trust, n. 1. ... [A] property interest held by one person (the trustee) at the request of another person (the settlor) for the benefit of a third party (the beneficiary).
charitable trust. A trust created to benefit a specific charity, specific charities, or the general public rather than a private individual or entity.
Blacks Law Dictionary, Third Pocket Ed. (1996).
The following does not constitute legal advice. Neither Sounder at Heart nor I are your attorneys. If you have any legal issues related to trusts you should consult an attorney you trust (pun intended). The following is a mix of general information on trusts and my speculation as to how this general information may apply to the Sounders Community Trust.
There seems to be some confusion and some anger about the structure of the 20% fan-owned portion of Sounders 2. I've seen it on Twitter, I've seen it on comments here on Sounder at Heart. Hopefully I can help clarify some of your questions and maybe alleviate some of those concerns. Before we start, I am assuming that you've read most of our coverage here and have read the FAQ and the History and Mission over at the official SCT website. If you still have questions or concerns, or generally want to read about trusts, read on.
The Sounders Community Trust is exactly that, a Trust. There are four parts to a trust: (1) the property interest(s); (2) the person holding the property, aka the Trustee; (3) the person who granted the property; and (4) the intended beneficiary of the property.
The Property Interest can really be anything that is "property." It can be cash, financial investments, maybe real estate. I'm sure someone somewhere has a Trust that primarily consists of livestock. In the case of SCT, there are two main property interests. The first is the 20% liquid equity stake in the Sounders 2. The second is the money from membership fees (not from the tickets).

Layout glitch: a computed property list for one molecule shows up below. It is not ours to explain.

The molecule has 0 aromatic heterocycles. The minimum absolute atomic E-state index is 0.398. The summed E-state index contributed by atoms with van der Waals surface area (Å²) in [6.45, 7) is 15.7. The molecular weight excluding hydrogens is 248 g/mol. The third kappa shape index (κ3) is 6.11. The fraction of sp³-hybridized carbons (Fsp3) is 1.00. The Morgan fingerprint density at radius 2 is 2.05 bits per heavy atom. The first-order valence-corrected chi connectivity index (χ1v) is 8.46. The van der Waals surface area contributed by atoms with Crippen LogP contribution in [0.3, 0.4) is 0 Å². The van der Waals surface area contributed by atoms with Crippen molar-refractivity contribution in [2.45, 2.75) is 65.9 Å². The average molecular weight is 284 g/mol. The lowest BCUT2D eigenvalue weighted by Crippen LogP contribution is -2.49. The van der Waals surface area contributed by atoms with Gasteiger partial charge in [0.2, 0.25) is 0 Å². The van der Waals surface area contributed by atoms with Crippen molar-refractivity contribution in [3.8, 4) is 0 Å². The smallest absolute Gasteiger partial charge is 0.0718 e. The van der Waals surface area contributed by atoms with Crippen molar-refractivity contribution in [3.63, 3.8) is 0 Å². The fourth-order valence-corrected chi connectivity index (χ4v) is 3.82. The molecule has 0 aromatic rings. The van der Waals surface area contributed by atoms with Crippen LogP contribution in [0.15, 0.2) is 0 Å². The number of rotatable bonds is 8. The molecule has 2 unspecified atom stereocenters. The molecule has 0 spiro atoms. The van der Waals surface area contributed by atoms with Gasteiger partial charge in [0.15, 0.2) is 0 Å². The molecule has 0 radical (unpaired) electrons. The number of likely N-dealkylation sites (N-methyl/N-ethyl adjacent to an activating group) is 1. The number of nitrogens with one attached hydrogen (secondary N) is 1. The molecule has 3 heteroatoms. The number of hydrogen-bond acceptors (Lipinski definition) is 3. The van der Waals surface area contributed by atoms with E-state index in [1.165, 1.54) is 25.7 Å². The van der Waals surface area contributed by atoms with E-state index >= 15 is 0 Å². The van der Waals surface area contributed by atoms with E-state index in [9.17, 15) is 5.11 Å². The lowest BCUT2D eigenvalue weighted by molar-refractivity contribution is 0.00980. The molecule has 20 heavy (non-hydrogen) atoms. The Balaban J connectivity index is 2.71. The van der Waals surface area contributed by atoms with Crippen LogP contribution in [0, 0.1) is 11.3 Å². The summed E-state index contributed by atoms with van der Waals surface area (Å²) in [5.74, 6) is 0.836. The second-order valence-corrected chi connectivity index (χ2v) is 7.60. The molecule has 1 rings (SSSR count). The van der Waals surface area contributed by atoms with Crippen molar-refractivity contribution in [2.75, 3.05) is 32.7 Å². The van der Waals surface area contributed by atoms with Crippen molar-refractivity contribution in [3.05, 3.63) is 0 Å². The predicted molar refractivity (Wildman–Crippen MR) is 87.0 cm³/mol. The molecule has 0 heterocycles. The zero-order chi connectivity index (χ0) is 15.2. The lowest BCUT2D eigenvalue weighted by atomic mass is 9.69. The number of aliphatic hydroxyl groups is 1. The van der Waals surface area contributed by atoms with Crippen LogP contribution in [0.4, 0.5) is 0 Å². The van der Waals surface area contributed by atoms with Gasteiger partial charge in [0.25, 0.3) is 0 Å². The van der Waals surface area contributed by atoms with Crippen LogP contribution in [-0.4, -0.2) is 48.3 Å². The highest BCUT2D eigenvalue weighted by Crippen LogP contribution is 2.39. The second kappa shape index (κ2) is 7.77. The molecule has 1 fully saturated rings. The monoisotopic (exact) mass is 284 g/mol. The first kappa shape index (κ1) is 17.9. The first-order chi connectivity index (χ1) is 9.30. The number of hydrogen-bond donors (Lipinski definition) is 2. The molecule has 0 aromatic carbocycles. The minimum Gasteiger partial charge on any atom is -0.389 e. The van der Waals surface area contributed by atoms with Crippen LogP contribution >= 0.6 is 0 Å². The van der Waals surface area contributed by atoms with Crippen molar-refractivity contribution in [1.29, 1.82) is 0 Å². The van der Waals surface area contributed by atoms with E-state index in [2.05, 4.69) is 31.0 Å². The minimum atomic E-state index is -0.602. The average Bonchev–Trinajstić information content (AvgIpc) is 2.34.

There must be a Trustee, the person who directs use of the property interest in such a way that it benefits the beneficiary. The Trustee has a fiduciary duty to the beneficiary of the trust, which basically means that the beneficiary can sue the Trustee if the Trustee is not doing the right things with the property interest. SCT will have a Board of Trustees who will guide the Trust. The first known member of the Board of Trustees is Shawn Wheeler, representing ECS's portion of the SCT. It sounds like the Alliance Council will be appointing the rest of the initial Board members, with staggered elections for the Board positions so that some are elected by SCT members every year.
The person who granted the property, the Settlor, is sometimes very important to trusts. Here, I believe the Sounders FC is the settlor of the primary property interest, as it looks like SSFC owns the remaining 80% of S2. Trusts are assumed to be irrevocable unless stated otherwise, so SSFC can't go back and revoke the 20% ownership interest. Members can't just take back their $250 investment either. Not much important for SCT here.
Finally, every trust has a Beneficiary. As SCT is a charitable trust, it must benefit a charitable purpose. To a certain extent, SCT may seem like it is stretching the definition of charity:
"Today, the Sounders Community Trust's mission is to serve as the minority owner of the second team- and to give the Club's fans and supporters a way to own part of their beloved Seattle Sounders FC, as well as support and encourage soccer in the region."
But plenty of charities have very specific purposes. SCT will leverage the ownership interest to ensure S2 is run in a way that benefits SCT members and Sounders fans in general. The Board of Trustees will place an Executive Officer in S2's Executive Committee, meaning there will be a direct SCT representative working in the day-to-day operations of S2. The Board will also have voting power as an owner of the club (as the Trustee), and the soft power that comes with being the voice of a powerful organization.
SCT will also use the membership fees to upgrade facilities at Starfire Sports, which is itself a nonprofit that provides parks for public use. Keep in mind that these upgrades will stay in Tukwila, no matter what happens to SSFC or S2. Your membership fees are paying for an infrastructure investment in a nonprofit local facility. SSFC and S2 are just tenants at Starfire. One might argue that SSFC has the "responsibility" to pay for these upgrades and that they probably would have paid for the upgrades themselves had there been no fan ownership. I'd argue that this is actually the best use of membership money to ensure the investment benefits the members and the general public instead of just bailing out S2's bottom line.